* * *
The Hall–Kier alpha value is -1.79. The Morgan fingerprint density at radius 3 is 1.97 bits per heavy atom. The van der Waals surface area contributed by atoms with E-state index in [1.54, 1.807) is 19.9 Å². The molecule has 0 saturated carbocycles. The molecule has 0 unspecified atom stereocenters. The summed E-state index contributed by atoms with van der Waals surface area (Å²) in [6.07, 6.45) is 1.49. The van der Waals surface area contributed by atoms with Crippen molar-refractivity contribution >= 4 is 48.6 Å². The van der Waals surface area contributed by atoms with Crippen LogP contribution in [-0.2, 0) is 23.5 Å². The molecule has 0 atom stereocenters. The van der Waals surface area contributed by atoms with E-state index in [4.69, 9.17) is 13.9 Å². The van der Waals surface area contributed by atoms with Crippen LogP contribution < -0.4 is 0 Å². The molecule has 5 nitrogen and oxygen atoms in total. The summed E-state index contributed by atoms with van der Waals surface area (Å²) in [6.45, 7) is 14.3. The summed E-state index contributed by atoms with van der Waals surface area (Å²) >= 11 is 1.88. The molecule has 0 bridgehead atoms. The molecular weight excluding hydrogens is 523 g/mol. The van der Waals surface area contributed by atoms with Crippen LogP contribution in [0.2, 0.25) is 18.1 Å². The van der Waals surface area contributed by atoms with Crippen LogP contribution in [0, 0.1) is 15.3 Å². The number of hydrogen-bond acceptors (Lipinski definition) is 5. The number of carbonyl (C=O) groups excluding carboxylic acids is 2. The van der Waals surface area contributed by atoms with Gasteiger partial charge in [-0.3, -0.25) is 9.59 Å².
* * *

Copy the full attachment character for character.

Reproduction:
The Hall–Kier alpha value is -1.79. The Morgan fingerprint density at radius 3 is 1.97 bits per heavy atom. The van der Waals surface area contributed by atoms with E-state index in [1.54, 1.807) is 19.9 Å². The molecule has 0 saturated carbocycles. The molecule has 0 unspecified atom stereocenters. The summed E-state index contributed by atoms with van der Waals surface area (Å²) in [6.07, 6.45) is 1.49. The van der Waals surface area contributed by atoms with Crippen molar-refractivity contribution >= 4 is 48.6 Å². The van der Waals surface area contributed by atoms with Crippen LogP contribution in [-0.2, 0) is 23.5 Å². The molecule has 0 atom stereocenters. The van der Waals surface area contributed by atoms with E-state index in [4.69, 9.17) is 13.9 Å². The van der Waals surface area contributed by atoms with Crippen LogP contribution < -0.4 is 0 Å². The molecule has 5 nitrogen and oxygen atoms in total. The summed E-state index contributed by atoms with van der Waals surface area (Å²) in [6.45, 7) is 14.3. The summed E-state index contributed by atoms with van der Waals surface area (Å²) >= 11 is 1.88. The molecule has 0 bridgehead atoms. The molecular weight excluding hydrogens is 523 g/mol. The van der Waals surface area contributed by atoms with Crippen LogP contribution in [0.2, 0.25) is 18.1 Å². The van der Waals surface area contributed by atoms with Crippen LogP contribution in [0, 0.1) is 15.3 Å². The number of hydrogen-bond acceptors (Lipinski definition) is 5. The number of carbonyl (C=O) groups excluding carboxylic acids is 2. The van der Waals surface area contributed by atoms with Gasteiger partial charge in [-0.3, -0.25) is 9.59 Å².